There were calls for the national Interior minister to resign this week after chaotic scenes in Gran Canaria, where authorities were unable to deal with the latest wave of migrants arriving in boats from Morocco.
Faced with double the amount this year compared to last, officials and voluntary workers on the Canaries have been struggling to cope. Earlier this week, 2,000 people were gathered in tents on the Red Cross's quayside reception area in the port of Arguineguin, which had reached capacity.
As government processing centres for migrants are full and the authorities cannot hold a person more than 72 hours, 227 were told they were free to go.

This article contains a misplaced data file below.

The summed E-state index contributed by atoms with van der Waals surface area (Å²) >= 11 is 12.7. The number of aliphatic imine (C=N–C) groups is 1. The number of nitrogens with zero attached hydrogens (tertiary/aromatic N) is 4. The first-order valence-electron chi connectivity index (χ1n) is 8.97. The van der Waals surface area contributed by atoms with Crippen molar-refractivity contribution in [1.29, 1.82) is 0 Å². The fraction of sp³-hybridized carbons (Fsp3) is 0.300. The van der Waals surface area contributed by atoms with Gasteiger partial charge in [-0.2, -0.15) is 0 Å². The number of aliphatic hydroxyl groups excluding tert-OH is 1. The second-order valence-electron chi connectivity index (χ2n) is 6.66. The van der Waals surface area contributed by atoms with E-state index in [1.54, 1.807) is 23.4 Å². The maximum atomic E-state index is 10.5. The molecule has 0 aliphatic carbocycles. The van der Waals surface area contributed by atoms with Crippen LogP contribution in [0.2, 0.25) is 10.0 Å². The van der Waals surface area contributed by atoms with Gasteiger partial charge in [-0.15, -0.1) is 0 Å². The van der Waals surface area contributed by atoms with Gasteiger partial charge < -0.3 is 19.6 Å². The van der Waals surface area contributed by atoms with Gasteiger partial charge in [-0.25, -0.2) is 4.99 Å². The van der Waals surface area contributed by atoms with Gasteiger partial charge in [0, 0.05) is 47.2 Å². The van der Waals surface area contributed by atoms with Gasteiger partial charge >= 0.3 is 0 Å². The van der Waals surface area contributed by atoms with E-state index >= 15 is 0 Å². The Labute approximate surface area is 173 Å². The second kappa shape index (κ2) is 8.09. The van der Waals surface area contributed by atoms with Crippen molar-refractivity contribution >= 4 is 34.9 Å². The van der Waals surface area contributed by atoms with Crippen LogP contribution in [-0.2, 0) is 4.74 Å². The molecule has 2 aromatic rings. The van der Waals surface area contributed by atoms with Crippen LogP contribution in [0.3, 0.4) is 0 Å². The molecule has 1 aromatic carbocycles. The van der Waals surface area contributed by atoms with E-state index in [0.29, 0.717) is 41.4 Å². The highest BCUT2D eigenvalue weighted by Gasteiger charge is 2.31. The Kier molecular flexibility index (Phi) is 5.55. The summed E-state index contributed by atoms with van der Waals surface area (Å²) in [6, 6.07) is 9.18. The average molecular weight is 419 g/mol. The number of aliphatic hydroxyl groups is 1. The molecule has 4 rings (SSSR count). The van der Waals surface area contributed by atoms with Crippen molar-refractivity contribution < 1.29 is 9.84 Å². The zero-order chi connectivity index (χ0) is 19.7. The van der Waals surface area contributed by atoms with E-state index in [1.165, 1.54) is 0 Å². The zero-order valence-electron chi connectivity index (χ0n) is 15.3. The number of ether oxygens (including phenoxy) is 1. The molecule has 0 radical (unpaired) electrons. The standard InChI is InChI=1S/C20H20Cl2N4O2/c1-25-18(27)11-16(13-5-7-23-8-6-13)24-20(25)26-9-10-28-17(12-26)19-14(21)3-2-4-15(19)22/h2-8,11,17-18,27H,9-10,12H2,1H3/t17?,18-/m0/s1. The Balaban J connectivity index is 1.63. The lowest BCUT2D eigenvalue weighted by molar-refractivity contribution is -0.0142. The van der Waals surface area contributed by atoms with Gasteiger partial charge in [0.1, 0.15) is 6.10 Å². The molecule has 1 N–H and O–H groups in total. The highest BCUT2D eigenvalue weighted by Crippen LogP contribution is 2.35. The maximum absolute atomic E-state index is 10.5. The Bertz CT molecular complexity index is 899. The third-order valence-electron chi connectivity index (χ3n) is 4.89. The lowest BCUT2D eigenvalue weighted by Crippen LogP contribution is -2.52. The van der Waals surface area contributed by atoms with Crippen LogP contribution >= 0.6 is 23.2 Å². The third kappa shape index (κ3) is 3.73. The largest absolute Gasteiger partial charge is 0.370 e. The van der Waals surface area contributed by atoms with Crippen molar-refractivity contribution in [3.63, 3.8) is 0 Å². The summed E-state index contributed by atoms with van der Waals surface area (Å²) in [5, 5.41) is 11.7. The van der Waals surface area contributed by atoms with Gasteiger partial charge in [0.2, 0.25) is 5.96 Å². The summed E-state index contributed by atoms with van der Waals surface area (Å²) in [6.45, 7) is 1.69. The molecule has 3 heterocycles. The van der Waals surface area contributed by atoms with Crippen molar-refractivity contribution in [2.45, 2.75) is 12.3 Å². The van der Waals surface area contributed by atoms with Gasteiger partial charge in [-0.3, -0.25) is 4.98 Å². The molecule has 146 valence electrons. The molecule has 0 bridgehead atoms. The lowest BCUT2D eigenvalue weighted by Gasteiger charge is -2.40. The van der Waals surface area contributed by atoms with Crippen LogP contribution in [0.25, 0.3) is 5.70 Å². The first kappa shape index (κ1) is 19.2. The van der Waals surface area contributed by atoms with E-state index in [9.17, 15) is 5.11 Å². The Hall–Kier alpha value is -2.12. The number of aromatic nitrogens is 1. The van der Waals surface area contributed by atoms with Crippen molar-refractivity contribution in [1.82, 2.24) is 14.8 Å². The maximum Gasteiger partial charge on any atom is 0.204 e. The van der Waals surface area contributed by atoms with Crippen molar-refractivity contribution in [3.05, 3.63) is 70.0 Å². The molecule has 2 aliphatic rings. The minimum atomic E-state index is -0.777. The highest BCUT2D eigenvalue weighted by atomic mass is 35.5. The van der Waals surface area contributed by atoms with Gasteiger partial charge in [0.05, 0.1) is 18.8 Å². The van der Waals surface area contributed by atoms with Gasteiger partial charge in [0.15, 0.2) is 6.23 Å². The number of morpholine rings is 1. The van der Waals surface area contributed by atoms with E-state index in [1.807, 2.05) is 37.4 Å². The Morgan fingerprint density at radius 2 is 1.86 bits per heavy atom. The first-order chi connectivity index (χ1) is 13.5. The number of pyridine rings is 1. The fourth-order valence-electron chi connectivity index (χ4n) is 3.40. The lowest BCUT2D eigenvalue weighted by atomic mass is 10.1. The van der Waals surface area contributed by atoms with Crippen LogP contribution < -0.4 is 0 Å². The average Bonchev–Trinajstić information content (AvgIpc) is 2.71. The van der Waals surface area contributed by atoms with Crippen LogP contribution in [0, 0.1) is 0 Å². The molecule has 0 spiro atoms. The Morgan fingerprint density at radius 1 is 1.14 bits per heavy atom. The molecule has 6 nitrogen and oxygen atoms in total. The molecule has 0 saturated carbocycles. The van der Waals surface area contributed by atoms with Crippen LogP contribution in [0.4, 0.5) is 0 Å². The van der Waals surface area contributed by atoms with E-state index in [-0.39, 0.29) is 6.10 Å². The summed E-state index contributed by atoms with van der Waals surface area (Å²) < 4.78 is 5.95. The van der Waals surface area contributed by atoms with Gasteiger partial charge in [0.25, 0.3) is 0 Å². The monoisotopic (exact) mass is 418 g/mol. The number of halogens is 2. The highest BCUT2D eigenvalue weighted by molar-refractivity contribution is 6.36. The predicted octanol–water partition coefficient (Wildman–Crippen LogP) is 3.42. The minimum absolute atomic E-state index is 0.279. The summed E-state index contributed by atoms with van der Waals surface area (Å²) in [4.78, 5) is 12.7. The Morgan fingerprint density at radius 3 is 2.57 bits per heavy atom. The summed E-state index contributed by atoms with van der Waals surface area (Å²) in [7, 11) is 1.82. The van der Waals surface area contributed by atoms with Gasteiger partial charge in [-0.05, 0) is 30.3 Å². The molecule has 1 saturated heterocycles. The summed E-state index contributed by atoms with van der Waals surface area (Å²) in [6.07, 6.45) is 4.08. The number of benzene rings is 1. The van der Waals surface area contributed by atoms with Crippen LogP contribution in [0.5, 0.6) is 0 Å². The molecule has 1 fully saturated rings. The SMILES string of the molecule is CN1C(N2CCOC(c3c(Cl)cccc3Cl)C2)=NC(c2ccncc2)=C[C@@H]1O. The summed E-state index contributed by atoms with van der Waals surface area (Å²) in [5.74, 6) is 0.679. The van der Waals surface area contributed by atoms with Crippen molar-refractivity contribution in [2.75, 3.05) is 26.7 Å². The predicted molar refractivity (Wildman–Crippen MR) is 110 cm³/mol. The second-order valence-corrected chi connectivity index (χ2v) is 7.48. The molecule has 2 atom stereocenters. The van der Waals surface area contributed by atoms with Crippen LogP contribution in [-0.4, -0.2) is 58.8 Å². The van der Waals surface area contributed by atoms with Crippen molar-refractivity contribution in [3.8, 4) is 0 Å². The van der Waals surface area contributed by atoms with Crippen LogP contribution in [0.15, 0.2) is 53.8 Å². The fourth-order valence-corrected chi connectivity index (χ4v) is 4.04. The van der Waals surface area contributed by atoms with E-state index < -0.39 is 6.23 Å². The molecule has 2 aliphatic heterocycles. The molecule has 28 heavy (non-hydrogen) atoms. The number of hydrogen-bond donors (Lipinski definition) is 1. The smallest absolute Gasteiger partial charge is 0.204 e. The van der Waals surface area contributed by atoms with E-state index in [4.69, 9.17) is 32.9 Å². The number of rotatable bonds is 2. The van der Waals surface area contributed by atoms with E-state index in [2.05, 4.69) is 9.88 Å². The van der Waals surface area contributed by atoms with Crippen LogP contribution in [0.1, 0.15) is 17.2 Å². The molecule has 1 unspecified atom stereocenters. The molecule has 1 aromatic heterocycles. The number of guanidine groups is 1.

Pictures of migrants with no accommodation or food protesting in the centre of the Gran Canarian capital Las Palmas caused angry scenes in parliament.
Local MPs demanded the government open up more accommodation and slammed Madrid for not coming to the aid of the Canary Islands' authorities.
Eventually, 139 of the migrants, all young men, were transferred to an empty holiday bungalow complex in the beach resort of Maspalomas.
Interior Minister Fernando Grande-Marlaska said he would travel to Morocco to step up the fight against the "mafias" illegally transporting the migrants.